Using the rotational masking concept to enhance substrate inhibited reaction rates: controlled pore supports for enzyme immobilization

Ian A. Webster, Chris E. Schwier, Frank S. Bates

Research output: Contribution to journalArticlepeer-review

7 Scopus citations

Abstract

An explanation is provided on how the previously introduced concept of rotational masking1,2 can be exploited to make the catalytic effectiveness of a substrate inhibited reaction, over an immobilized enzyme particle, greater than one. Unlike previous demonstrations of this phenomenon, no substrate concentration gradients need exist. This is advantageous since the selectivity to products in a sequential type reaction mechanism is enhanced. The practical realization of rotational masking requires that new high-technology porous supports, with stringently controlled pore sizes, need to be fabricated. Three such supports are identified: track-etched membranes, layered metal silicates and block copolymers. It is proposed that the field of immobilized enzyme catalysis has yet fully to realize, exploit and benefit from many of the remarkable catalytic phenomena that can be achieved when a highly active catalytic site is buried within accurately tailored, molecularly sized pores. The petroleum industry is already using such phenomena in molecular shape-selective zeolite catalysis.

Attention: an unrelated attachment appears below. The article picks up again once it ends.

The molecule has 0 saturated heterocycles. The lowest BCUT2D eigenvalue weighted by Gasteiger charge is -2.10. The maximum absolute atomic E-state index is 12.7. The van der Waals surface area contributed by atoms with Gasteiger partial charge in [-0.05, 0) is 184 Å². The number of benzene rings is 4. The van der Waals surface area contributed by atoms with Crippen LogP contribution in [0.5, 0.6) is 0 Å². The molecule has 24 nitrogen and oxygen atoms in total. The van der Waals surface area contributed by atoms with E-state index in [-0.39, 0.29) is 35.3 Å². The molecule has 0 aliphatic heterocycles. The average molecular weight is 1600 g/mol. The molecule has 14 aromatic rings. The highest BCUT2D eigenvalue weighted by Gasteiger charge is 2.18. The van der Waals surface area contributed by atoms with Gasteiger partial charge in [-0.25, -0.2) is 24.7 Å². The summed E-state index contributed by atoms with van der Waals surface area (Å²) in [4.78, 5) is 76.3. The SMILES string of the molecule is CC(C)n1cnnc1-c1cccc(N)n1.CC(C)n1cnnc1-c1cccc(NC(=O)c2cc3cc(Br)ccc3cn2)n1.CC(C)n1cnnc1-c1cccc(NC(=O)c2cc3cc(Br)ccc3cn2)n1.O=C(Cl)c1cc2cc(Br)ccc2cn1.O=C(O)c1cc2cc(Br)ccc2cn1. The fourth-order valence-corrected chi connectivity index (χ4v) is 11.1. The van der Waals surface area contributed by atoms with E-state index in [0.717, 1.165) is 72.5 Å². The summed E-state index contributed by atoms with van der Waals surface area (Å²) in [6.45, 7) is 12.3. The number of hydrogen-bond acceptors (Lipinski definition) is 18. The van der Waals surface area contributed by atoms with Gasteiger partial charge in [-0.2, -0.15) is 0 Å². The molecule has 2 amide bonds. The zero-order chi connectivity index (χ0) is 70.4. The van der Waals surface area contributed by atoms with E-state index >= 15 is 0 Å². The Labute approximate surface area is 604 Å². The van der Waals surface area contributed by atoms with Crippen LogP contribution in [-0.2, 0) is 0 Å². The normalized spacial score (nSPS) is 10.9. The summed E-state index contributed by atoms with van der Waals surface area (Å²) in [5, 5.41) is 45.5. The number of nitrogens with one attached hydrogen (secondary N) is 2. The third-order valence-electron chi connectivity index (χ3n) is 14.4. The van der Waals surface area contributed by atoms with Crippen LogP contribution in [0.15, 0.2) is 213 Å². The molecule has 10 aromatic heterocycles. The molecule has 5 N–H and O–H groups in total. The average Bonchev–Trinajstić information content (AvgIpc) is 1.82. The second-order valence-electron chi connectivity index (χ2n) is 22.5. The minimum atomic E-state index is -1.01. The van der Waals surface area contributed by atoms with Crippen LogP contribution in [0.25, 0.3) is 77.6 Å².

Original languageEnglish (US)
Pages (from-to)266-274
Number of pages9
JournalEnzyme and Microbial Technology
Volume7
Issue number6
DOIs
StatePublished - Jun 1985

Keywords

  • Zeolites
  • controlled pore supports
  • diffusion
  • effectiveness factors
  • immobilized enzymes
  • rotational masking
  • substrate inhibited kinetics

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